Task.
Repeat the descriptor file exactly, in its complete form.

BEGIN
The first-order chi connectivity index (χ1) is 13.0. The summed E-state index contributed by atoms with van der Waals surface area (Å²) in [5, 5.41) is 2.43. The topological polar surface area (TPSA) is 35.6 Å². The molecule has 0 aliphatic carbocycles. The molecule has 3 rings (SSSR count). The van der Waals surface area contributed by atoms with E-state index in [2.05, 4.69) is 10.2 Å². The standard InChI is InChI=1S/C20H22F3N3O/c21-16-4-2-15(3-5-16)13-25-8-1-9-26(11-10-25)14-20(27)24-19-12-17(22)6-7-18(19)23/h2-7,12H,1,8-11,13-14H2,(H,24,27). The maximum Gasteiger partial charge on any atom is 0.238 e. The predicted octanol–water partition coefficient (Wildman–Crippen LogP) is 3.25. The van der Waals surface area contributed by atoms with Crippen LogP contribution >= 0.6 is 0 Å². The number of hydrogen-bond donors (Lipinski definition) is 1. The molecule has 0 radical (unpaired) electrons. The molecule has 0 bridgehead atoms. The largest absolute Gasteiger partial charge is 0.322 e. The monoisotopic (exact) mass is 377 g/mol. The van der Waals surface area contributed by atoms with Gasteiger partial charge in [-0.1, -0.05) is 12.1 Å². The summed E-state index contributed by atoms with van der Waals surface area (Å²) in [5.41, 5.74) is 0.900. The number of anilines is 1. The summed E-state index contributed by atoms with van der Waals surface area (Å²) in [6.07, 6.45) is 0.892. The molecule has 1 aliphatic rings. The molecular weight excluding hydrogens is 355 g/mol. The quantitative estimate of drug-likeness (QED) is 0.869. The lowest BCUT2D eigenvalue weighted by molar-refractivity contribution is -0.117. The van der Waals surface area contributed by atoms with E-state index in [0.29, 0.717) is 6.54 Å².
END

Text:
The first-order chi connectivity index (χ1) is 13.0. The summed E-state index contributed by atoms with van der Waals surface area (Å²) in [5, 5.41) is 2.43. The topological polar surface area (TPSA) is 35.6 Å². The molecule has 0 aliphatic carbocycles. The molecule has 3 rings (SSSR count). The van der Waals surface area contributed by atoms with E-state index in [2.05, 4.69) is 10.2 Å². The standard InChI is InChI=1S/C20H22F3N3O/c21-16-4-2-15(3-5-16)13-25-8-1-9-26(11-10-25)14-20(27)24-19-12-17(22)6-7-18(19)23/h2-7,12H,1,8-11,13-14H2,(H,24,27). The maximum Gasteiger partial charge on any atom is 0.238 e. The predicted octanol–water partition coefficient (Wildman–Crippen LogP) is 3.25. The van der Waals surface area contributed by atoms with Crippen LogP contribution >= 0.6 is 0 Å². The number of hydrogen-bond donors (Lipinski definition) is 1. The molecule has 0 radical (unpaired) electrons. The molecule has 0 bridgehead atoms. The largest absolute Gasteiger partial charge is 0.322 e. The monoisotopic (exact) mass is 377 g/mol. The van der Waals surface area contributed by atoms with Gasteiger partial charge in [-0.1, -0.05) is 12.1 Å². The summed E-state index contributed by atoms with van der Waals surface area (Å²) in [5.41, 5.74) is 0.900. The number of anilines is 1. The summed E-state index contributed by atoms with van der Waals surface area (Å²) in [6.07, 6.45) is 0.892. The molecule has 1 aliphatic rings. The molecular weight excluding hydrogens is 355 g/mol. The quantitative estimate of drug-likeness (QED) is 0.869. The lowest BCUT2D eigenvalue weighted by molar-refractivity contribution is -0.117. The van der Waals surface area contributed by atoms with E-state index in [0.29, 0.717) is 6.54 Å².